Tuesday, 11 March 2008

West Winds

You may have heard that the British mainland has been buffeted by storms recently. Or perhaps not; is this really international news?




Well, on Sunday afternoon, and the weekend was better than forecast (it had threatened rain all weekend but I actually did a lot of weeding - again - and some planting!), we battened down the hatches in preparation for the coming, promised gale force winds set to hit overnight on Sunday (and peak during Monday morning rush hour, oh joy). Husband added some brackets to the left fence which included a fair amount of drilling into the concrete posts, and they have held everything in place wonderfully - not a panel down!


The winds weren't so bad here in London, but Monday morning was no picnic. Yes, strong wind and rain, on the walk to the train, followed by boughts of sunshine (unexpected) and more sideways rain (definitely expected) during the day. Coastally, of course, it was a different story, but this is an island, after all.



But today, even though we were promised some more of those winds, and it certainly is picking up out there, they seem to have a nicer, friendlier breath - which puts me in mind of one of my favourite poets, and poems.



So if you'll allow me, I'm going to throw poetry at you. You know how you can smell Spring in the air? That's what I scented tonight in the rising winds - not harsh and wintery like Monday, but almost warm and slightly sweet, and certainly a harbinger of the coming new season.



Without further ado:



Ode to the West Wind by Percy Bysshe Shelley


I


O wild West Wind, thou breath of Autumn's being,
Thou, from whose unseen presence the leaves dead
Are driven, like ghosts from an enchanter fleeing,
Yellow, and black, and pale, and hectic red,
Pestilence-stricken multitudes: O thou,
Who chariotest to their dark wintry bed
The wing├Ęd seeds, where they lie cold and low,
Each like a corpse within its grave,until
Thine azure sister of the Spring shall blow
Her clarion o'er the dreaming earth, and fill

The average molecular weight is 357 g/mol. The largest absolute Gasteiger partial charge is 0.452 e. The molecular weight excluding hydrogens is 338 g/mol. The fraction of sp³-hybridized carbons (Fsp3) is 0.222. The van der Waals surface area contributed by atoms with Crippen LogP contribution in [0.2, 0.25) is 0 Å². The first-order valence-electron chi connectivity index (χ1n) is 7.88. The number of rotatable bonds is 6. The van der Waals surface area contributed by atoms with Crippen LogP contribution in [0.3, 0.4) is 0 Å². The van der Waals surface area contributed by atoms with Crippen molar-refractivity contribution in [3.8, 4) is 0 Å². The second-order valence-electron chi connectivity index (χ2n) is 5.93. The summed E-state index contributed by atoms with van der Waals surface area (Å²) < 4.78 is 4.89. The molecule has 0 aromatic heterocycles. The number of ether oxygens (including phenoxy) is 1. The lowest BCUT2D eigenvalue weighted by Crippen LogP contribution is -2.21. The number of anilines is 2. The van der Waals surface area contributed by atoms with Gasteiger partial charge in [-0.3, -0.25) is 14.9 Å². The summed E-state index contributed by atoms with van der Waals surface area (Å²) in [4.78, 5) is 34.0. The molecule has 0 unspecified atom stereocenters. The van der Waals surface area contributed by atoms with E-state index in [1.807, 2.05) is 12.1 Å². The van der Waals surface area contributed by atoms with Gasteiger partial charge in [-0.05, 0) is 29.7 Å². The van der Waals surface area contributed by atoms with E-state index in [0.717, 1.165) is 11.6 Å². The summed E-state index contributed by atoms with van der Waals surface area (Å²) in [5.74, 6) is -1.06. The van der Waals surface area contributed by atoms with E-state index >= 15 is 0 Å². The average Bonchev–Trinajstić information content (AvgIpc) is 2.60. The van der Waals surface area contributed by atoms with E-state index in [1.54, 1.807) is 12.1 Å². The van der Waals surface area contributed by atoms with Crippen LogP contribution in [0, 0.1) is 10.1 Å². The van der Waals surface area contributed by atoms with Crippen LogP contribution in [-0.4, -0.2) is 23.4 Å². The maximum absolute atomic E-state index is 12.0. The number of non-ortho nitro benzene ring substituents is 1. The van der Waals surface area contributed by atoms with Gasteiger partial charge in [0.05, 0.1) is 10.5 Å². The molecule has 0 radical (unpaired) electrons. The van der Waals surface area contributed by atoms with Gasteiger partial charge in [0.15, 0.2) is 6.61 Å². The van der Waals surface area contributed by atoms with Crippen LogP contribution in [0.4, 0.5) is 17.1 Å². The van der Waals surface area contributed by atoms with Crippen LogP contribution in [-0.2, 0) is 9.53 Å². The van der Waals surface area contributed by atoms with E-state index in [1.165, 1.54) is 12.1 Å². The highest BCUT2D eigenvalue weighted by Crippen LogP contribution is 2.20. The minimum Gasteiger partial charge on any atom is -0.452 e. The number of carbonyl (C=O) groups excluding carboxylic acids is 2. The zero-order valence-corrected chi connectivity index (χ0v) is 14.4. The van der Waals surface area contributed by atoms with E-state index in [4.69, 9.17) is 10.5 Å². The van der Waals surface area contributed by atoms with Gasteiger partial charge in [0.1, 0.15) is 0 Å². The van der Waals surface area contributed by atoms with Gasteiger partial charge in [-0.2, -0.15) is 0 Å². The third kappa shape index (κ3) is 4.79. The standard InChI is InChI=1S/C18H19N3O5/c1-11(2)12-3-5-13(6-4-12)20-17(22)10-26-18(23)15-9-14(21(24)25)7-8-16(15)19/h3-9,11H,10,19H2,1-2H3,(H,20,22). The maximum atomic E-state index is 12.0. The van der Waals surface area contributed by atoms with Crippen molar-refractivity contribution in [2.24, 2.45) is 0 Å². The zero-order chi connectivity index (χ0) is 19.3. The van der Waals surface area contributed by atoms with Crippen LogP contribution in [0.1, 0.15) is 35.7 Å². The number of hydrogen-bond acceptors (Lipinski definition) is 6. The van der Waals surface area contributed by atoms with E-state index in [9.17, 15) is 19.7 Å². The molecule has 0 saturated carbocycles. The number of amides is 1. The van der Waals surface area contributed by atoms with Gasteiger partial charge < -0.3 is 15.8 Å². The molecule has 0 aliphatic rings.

(Driving sweet buds like flocks to feed in air)
With living hues and odours plain and hill:
Wild Spirit, which art moving everywhere;
Destroyer and Preserver; hear, O hear!


II


Thou on whose stream, 'mid the steep sky's commotion,
Loose clouds like Earth's decaying leaves are shed,
Shook from the tangled boughs of Heaven and Ocean,
Angels of rain and lightning: there are spread
On the blue surface of thine airy surge,
Like the bright hair uplifted from the head
Of some fierce Maenad, even from the dim verge
Of the horizon to the zenith's height,
The locks of the approaching storm. Thou dirge
Of the dying year, to which this closing night
Will be the dome of a vast sepulchre
Vaulted with all thy congregated might
Of vapours, from whose solid atmosphere
Black rain, and fire, and hail will burst: O hear!


III


Thou who didst waken from his summer dreams
The blue Mediterranean, where he lay,
Lulled by the coil of his crystalline streams,
Beside a pumice isle in Baiae's bay,
And saw in sleep old palaces and towers
Quivering within the wave's intenser day,
All overgrown with azure moss and flowers
So sweet, the sense faints picturing them! Thou
For whose path the Atlantic's level powers
Cleave themselves into chasms, while far below
The sea-blooms and the oozy woods which wear
The sapless foliage of the ocean, know
Thy voice, and suddenly grow grey with fear,
And tremble and despoil themselves: O hear!


IV


If I were a dead leaf thou mightest bear;
If I were a swift cloud to fly with thee;
A wave to pant beneath thy power, and share
The impulse of thy strength, only less free
Than thou, O Uncontrollable! If even
I were as in my boyhood, and could be
The comrade of thy wanderings over Heaven,
As then, when to outstrip thy skiey speed
Scarce seemed a vision; I would ne'er have striven
As thus with thee in prayer in my sore need.
Oh! lift me as a wave, a leaf, a cloud!
I fall upon the thorns of life! I bleed!
A heavy weight of hours has chained and bowed
One too like thee: tameless, and swift, and proud.


V


Make me thy lyre, even as the forest is:
What if my leaves are falling like its own!
The tumult of thy mighty harmonies
Will take from both a deep, autumnal tone,
Sweet though in sadness. Be thou, Spirit fierce,
My spirit! Be thou me, impetuous one!
Drive my dead thoughts over the universe
Like withered leaves to quicken a new birth!
And, by the incantation of this verse,
Scatter, as from an unextinguished hearth
Ashes and sparks, my words among mankind!
Be through my lips to unawakened Earth
The trumpet of a prophecy! O Wind,
If Winter comes, can Spring be far behind?



Five perfect stanzas, and the last line, of course, every gardener's dream.



More soon (gardening, I mean, not poetry!).

1 comment:

  1. Good Blog. I have a front
    yard garden that the public
    will see as they walk by.
    I was wondering if there is
    a difference between a back
    yard garden as opposed to a
    front yard. Ready to plant!
    R. Clarke, Chicago

    ReplyDelete